NCAA Women's Volleyball Championship 2013: Score, Analysis and Recap

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NCAA Women's Volleyball Championship 2013: Score, Analysis and Recap
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No. 12-seeded Wisconsin rode its Cinderella story all the way to the championship game, but the team came up just short against No. 2 Penn State in the first All-Big Ten final in tournament history. The Nittany Lions won their sixth national championship in four sets (25-19, 26-24, 20-25, 25-20).

Ariel Scott was the star of the game, finishing with 21 kills and proving too much for the Wisconsin front line to handle. It was a total team effort, however, with setter Micha Hancock totaling 48 assists in the championship match.

The first set was very close until Penn State’s four-point run fueled by two Katie Slay kills put the Nittany Lions up by five. That gap was too large for Wisconsin to overcome, and Scott punctuated the set with a kill to start Penn State on its road to victory.

Penn State carried that momentum into the second set, opening up a 6-1 lead thanks to three consecutive spikes by Scott. At that point, it seemed as though the bright lights might be too much for the Badgers, but they clawed their way back to tie the set at 14 apiece.

The set went into extra points, and again it was Scott who came up big for Penn State. With the set tied 24-24, the right-side hitter scored two points to give Penn State a 2-0 advantage and bring it one set away from a national championship.

Facing elimination, the Badgers again started slow in the third set, falling behind 1-5. This time, however, Wisconsin was able to overcome the deficit and take a 17-12 lead and eventually win the set to get on the board.

The final set was a back-and-forth battle, much like the opener, with the teams entering the home stretch even at 18. Three Penn State errors resulted in Wisconsin taking a 23-20 lead and threatening to take the match to a fifth and deciding set.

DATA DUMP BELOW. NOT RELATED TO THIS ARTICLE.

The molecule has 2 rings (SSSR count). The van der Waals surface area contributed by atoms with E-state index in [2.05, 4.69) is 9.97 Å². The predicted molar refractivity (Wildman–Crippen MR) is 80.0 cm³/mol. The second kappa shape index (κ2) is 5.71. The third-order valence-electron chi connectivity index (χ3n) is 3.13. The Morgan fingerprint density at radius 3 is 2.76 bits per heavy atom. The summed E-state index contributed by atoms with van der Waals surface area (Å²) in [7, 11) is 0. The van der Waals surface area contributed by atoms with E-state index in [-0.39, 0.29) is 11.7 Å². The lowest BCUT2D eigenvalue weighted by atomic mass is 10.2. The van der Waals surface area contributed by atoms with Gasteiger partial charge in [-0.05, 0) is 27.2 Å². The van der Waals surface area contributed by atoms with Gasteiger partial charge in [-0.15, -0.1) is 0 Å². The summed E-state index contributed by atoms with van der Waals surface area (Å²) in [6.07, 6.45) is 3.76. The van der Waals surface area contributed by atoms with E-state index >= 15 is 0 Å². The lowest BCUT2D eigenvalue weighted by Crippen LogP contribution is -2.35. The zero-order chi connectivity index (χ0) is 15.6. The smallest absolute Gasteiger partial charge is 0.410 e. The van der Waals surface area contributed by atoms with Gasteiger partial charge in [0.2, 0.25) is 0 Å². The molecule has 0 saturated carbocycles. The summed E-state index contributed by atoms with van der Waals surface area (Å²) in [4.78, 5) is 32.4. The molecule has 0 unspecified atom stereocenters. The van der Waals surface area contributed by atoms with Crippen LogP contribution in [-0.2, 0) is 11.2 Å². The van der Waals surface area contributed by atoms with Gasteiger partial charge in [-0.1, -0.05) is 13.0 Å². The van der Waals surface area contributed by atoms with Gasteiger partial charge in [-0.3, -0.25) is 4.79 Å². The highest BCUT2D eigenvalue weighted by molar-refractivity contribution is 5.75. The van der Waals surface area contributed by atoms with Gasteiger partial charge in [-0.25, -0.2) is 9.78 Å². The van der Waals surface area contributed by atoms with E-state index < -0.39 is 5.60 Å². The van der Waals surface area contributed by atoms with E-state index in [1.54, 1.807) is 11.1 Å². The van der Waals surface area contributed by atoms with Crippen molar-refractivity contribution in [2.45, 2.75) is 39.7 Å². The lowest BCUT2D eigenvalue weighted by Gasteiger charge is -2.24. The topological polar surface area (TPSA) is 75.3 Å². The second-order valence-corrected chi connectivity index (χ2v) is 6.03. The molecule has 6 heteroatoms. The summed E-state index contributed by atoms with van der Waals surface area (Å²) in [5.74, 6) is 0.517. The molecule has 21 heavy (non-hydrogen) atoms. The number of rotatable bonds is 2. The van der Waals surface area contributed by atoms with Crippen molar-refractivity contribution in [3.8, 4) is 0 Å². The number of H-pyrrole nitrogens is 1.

Unfortunately, it wasn’t the Badgers’ day and the Lions scored the last five points of the match behind two service aces from Taylor Morey.

It was a thoroughly entertaining match, and it was much closer than the four-set outcome indicates. While the loss certainly wasn’t how the Badgers wanted their season to end, they can certainly hold their heads high as they played exceptionally well against the Lions.

Furthermore, the play of freshman setter Lauren Carlini was an enormous bright spot and a sign of good things in Wisconsin’s future. Carlini rose to the occasion throughout the tournament and was controlling the Wisconsin attack, including a 50-assist performance in the Final Four upset of No. 1 Texas.

According to Dennis Punzel of The Wisconsin State Journal, Wisconsin coach Kelly Sheffield had this to say about Carlini:

The bigger the lights, the better. That’s her mentality. The kid’s whatever she is, 18 years old, and she was born for this. The bigger the crowd, the more moxie that comes out of her, the more confidence.

Wisconsin was the lowest seed to ever make the tournament, but with another year of experience under Carlini’s belt, the Badgers won’t be the No. 12 seed next year.

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